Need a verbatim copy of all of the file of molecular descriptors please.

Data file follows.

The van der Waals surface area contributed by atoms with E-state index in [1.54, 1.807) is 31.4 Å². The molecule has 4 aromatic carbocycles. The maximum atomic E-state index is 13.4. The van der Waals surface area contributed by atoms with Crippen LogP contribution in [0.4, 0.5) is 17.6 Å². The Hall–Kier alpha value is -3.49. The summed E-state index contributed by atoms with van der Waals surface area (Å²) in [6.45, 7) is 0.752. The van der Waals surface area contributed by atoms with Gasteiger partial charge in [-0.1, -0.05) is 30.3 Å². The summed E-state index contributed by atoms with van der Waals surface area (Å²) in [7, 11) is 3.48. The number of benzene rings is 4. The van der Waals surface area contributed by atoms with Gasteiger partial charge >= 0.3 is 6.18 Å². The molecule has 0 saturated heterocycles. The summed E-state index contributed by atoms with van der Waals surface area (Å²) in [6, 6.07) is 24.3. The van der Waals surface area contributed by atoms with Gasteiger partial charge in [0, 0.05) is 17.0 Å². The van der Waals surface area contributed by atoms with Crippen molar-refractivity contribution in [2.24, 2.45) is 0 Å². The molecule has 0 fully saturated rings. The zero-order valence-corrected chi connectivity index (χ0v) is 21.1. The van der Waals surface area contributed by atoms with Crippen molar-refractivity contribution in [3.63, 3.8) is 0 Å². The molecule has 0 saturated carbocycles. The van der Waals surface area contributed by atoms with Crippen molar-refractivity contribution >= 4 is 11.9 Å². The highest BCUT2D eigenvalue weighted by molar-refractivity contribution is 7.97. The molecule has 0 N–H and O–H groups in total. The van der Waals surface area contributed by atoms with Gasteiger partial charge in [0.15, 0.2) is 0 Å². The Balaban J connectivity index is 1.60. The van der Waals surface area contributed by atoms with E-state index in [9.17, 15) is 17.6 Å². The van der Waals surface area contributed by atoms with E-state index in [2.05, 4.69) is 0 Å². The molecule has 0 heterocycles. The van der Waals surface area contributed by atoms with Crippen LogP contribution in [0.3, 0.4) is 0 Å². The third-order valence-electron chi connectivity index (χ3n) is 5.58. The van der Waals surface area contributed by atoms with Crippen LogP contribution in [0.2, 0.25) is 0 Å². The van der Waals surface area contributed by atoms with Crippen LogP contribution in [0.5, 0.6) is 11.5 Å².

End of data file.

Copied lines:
The van der Waals surface area contributed by atoms with E-state index in [1.54, 1.807) is 31.4 Å². The molecule has 4 aromatic carbocycles. The maximum atomic E-state index is 13.4. The van der Waals surface area contributed by atoms with Crippen LogP contribution in [0.4, 0.5) is 17.6 Å². The Hall–Kier alpha value is -3.49. The summed E-state index contributed by atoms with van der Waals surface area (Å²) in [6.45, 7) is 0.752. The van der Waals surface area contributed by atoms with Gasteiger partial charge in [-0.1, -0.05) is 30.3 Å². The summed E-state index contributed by atoms with van der Waals surface area (Å²) in [7, 11) is 3.48. The number of benzene rings is 4. The van der Waals surface area contributed by atoms with Gasteiger partial charge >= 0.3 is 6.18 Å². The molecule has 0 saturated heterocycles. The summed E-state index contributed by atoms with van der Waals surface area (Å²) in [6, 6.07) is 24.3. The van der Waals surface area contributed by atoms with Gasteiger partial charge in [0, 0.05) is 17.0 Å². The van der Waals surface area contributed by atoms with Crippen molar-refractivity contribution in [2.24, 2.45) is 0 Å². The molecule has 0 fully saturated rings. The zero-order valence-corrected chi connectivity index (χ0v) is 21.1. The van der Waals surface area contributed by atoms with Crippen molar-refractivity contribution in [3.63, 3.8) is 0 Å². The molecule has 0 saturated carbocycles. The van der Waals surface area contributed by atoms with Crippen molar-refractivity contribution >= 4 is 11.9 Å². The highest BCUT2D eigenvalue weighted by molar-refractivity contribution is 7.97. The molecule has 0 N–H and O–H groups in total. The van der Waals surface area contributed by atoms with Gasteiger partial charge in [0.15, 0.2) is 0 Å². The Balaban J connectivity index is 1.60. The van der Waals surface area contributed by atoms with E-state index in [9.17, 15) is 17.6 Å². The van der Waals surface area contributed by atoms with E-state index in [2.05, 4.69) is 0 Å². The molecule has 0 heterocycles. The van der Waals surface area contributed by atoms with Crippen LogP contribution in [0.3, 0.4) is 0 Å². The third-order valence-electron chi connectivity index (χ3n) is 5.58. The van der Waals surface area contributed by atoms with Crippen LogP contribution in [0.2, 0.25) is 0 Å². The van der Waals surface area contributed by atoms with Crippen LogP contribution in [0.5, 0.6) is 11.5 Å².